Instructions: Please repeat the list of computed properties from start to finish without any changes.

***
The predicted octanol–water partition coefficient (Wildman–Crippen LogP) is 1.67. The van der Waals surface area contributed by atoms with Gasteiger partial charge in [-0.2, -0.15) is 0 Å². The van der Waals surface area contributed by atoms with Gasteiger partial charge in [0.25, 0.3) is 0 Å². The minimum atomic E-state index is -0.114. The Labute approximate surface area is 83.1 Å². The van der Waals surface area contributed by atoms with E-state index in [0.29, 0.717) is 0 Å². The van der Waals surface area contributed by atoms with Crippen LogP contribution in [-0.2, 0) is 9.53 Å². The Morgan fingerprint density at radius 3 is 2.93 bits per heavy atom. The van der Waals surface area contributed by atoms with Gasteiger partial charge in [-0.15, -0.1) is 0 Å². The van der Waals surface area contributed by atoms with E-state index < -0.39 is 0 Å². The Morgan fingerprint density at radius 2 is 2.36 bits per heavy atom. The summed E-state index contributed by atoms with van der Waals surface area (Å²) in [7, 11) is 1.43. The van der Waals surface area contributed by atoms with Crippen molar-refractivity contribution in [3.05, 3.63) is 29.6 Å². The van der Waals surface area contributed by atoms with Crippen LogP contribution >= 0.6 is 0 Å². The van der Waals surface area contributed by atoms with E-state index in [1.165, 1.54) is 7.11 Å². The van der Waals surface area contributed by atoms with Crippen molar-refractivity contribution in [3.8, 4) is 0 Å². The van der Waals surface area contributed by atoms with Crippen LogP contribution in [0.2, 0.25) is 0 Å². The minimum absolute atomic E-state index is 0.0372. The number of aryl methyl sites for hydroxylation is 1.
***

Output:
The predicted octanol–water partition coefficient (Wildman–Crippen LogP) is 1.67. The van der Waals surface area contributed by atoms with Gasteiger partial charge in [-0.2, -0.15) is 0 Å². The van der Waals surface area contributed by atoms with Gasteiger partial charge in [0.25, 0.3) is 0 Å². The minimum atomic E-state index is -0.114. The Labute approximate surface area is 83.1 Å². The van der Waals surface area contributed by atoms with E-state index in [0.29, 0.717) is 0 Å². The van der Waals surface area contributed by atoms with Crippen LogP contribution in [-0.2, 0) is 9.53 Å². The Morgan fingerprint density at radius 3 is 2.93 bits per heavy atom. The van der Waals surface area contributed by atoms with Gasteiger partial charge in [-0.15, -0.1) is 0 Å². The van der Waals surface area contributed by atoms with E-state index < -0.39 is 0 Å². The Morgan fingerprint density at radius 2 is 2.36 bits per heavy atom. The summed E-state index contributed by atoms with van der Waals surface area (Å²) in [7, 11) is 1.43. The van der Waals surface area contributed by atoms with Crippen molar-refractivity contribution in [3.05, 3.63) is 29.6 Å². The van der Waals surface area contributed by atoms with Crippen LogP contribution >= 0.6 is 0 Å². The van der Waals surface area contributed by atoms with E-state index in [1.165, 1.54) is 7.11 Å². The van der Waals surface area contributed by atoms with Crippen molar-refractivity contribution in [3.8, 4) is 0 Å². The van der Waals surface area contributed by atoms with Crippen LogP contribution in [0.2, 0.25) is 0 Å². The minimum absolute atomic E-state index is 0.0372. The number of aryl methyl sites for hydroxylation is 1.